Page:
Enter your email address:

Delivered by FeedBurner

Modern Defination Of organic Chemistry

The modern defination of organic chemistry  may be simply be stated as "Organic Chemistry is Defined as The Study of Compostion Properties and Structureof Carbon Compound " except

(1) Carbon Dioxide (CO2)
 Formula   CO2
Density     1.98 kg/m³
Molar mass  44.01 g/mol
Boiling point   -57 °C
Melting point   -78 °C
Soluble in        Water
(2) Carbon Monoxide (co)
Formula           CO
Molar mass 28.010 g/mol
Appearance colourless gas
Odor odorless
Density 789 kg/m3, liquid
1.250 kg/m3 at 0 °C, 1 atm
1.145 kg/m3 at 25 °C, 1 atm
Melting point −205.02 °C, 68 K, -337 °F
Boiling point −191.5 °C, 82 K, -313 °F
Solubility in watER 27.6 mg/1 L (25 °C)
Solubility soluble in chloroform, acetic acid, ethyl acetate, ethanol, ammonium hydroxide, benzene
(3) Carbon Disulphide (CS2)
Formula: CS2
Boiling point: 46.3 °C
Molar mass: 76.139 g/mol
IUPAC ID: Carbon disulfide
Density: 1.26 g/cm³
Melting point: -110.8 °C
Viscosity 0.363
Flash point -30 °C
Explosive limits 1.3–50%
Related compounds: Carbon dioxide
Carbonyl sulfide
Carbon diselenide
data: Phase behaviour
Solid, liquid, gas
(4) Carbonates e.g Na2CO3  
Formula: Na2CO3
Molar mass: 105.9784 g/mol
Density: 2.54 g/cm³
Melting point: 851 °C
Boiling point: 1,633 °C
Soluble in: Water
 Flash point   Non-flammable
(5) Bicarbonates e.g NaHCO3
Formula: NaHCO3
Molar mass: 84.007 g/mol
IUPAC ID: Sodium hydrogen carbonate
Melting point: 50 °C
Density: 2.20 g/cm³
Soluble in: Water
(6) Cyanide e.g KCN
Formula: KCN
IUPAC ID: Potassium cyanide
Molar mass: 65.12 g/mol
Boiling point: 1,625 °C
Density: 1.52 g/cm³
Soluble in: Water

Solubility in methanol 4.91 g/100 mL (20 °C)
Solubility in glycerol soluble
Solubility in formamide 14.6 g/100 mL
Solubility in ethanol 0.57 g/100mL
Solubility in hydroxylamine 41 g/100 mL
(7) Thiocyanates e.g NaSCN
Formula: NaSCN
Molar mass: 81.072 g/mol
Density: 1.74 g/cm³

Melting point 287 °C, 560 K, 549 °F
Solubility in water 139 g/100 mL (21 °C)
Solubility soluble in acetone, alcohols
(8) Cyanates e.g KOCN {potassium cyanate}
Molecular formulaKOCN
Molar mass81.1151 g/mol
Appearancewhite, crystalline powder
Density2.056 g/cm3
Melting point315 °C
Boiling point~ 700°C, decomp.
Solubility in water75 g/100 mL
Solubilityvery slightly soluble in alcohol
(9) Carbides e.g CaC{Calcium carbide}
Molecular formula CaC2
Molar mass 64.099 g/mol
Appearance White powder to grey/black crystals
Density 2.22 g/cm3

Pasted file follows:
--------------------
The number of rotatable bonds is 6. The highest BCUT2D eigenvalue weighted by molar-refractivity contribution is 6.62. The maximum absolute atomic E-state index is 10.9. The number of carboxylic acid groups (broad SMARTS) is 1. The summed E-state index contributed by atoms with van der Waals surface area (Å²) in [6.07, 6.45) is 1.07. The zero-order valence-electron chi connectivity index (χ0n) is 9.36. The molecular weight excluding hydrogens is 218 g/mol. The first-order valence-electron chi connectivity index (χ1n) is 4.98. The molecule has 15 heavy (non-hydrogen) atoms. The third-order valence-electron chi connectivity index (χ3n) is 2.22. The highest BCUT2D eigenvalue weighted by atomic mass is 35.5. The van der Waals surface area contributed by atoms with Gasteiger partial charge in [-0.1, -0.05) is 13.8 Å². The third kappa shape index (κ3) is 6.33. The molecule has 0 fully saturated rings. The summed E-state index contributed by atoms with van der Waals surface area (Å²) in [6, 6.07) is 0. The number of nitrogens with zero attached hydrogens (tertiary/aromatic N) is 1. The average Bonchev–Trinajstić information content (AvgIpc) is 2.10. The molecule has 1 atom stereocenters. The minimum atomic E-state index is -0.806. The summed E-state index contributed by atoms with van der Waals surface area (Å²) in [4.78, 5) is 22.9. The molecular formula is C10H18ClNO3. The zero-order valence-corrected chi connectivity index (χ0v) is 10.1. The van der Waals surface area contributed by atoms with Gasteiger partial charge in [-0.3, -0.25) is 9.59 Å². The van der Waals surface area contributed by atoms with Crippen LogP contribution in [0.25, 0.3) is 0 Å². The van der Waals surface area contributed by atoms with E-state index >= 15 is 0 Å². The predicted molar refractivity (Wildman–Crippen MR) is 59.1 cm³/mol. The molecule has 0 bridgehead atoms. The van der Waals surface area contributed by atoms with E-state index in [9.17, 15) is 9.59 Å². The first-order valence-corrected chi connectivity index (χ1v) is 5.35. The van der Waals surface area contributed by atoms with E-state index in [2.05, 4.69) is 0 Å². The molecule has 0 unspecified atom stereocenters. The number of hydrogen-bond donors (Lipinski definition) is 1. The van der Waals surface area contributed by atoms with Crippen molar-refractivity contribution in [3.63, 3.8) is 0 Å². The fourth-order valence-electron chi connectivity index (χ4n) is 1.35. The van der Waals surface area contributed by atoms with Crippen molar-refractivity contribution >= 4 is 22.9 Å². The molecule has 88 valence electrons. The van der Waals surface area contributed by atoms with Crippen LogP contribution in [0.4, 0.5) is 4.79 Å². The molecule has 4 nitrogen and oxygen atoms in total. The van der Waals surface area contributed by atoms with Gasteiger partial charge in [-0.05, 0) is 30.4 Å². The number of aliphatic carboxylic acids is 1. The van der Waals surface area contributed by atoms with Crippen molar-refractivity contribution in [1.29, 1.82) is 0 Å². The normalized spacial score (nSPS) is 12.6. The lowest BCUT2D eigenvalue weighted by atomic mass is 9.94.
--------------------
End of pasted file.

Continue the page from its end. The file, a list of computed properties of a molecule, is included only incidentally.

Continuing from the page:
Melting point 2160 °C, 2433 K, 3920 °F
Boiling point 2300 °C, 2573 K, 4172 °F
Solubility in water decomposes

These compound contain carbon but studied as a part of inorganic chemistry  due to their properties



there are two main classes of chemical compounds:

                                                      (1)  Inorganic compounds
                                                      (2)  Orgnaic compounds
  • in the early day of chemistry,all substences knowe were classicfaid on the basic of their origin so the compounds having mineral origan were knowe as" Inorganic Compounds" (e.g) table salt, marble salt, carbon dioxide etc.
  • the compounds which have vegatable or animals origin were knowe as "Organic Compounds".(e.g)acetic acis, alcohol, acetone, gluocse, sucrose, etc

at one time, it was believes that organic compound be only produced by living matter. for living matter a special force called " vital force" was neccessary.

this concept ( vital force theory ) was unchallenged since 1828 and no effort was made to produce organic compound in lab. in the latter part of 1828, the german shemist " fridrich whohler" perpared urea in the lab by heating ammonium cyanate, derived from inorganic substances. this synthetically made urea in the lab was proved  to be indentical in all respect  with urea (isolated from urine)

 KOCN+ NH4Cl -------------------------------->KCL + NH4OCN

 (Ammonium Chloride. MOL WT 53.491 NH4CL)

             NH4OCN ------------------------> NH2---C---NH2                        
   (Ammonium Cyanate mol.wt 60.05526 NH4OCN) 


this synthesis of an organic compound from totally inorganic compound material did not immediately breakdown the old concept. in the folowing year synthesis of msny organic compound were archived. thus by 1850, the vital force theory was finally and decisively disproved. it had become evident, howere, that most of the compounds formed by living cells contained "CARBON" and the concept regarding organic compound was shifted from" ORIGN  to COMPOSTION  and organic compounds are considered as those containing "CARBON".

Infolink ads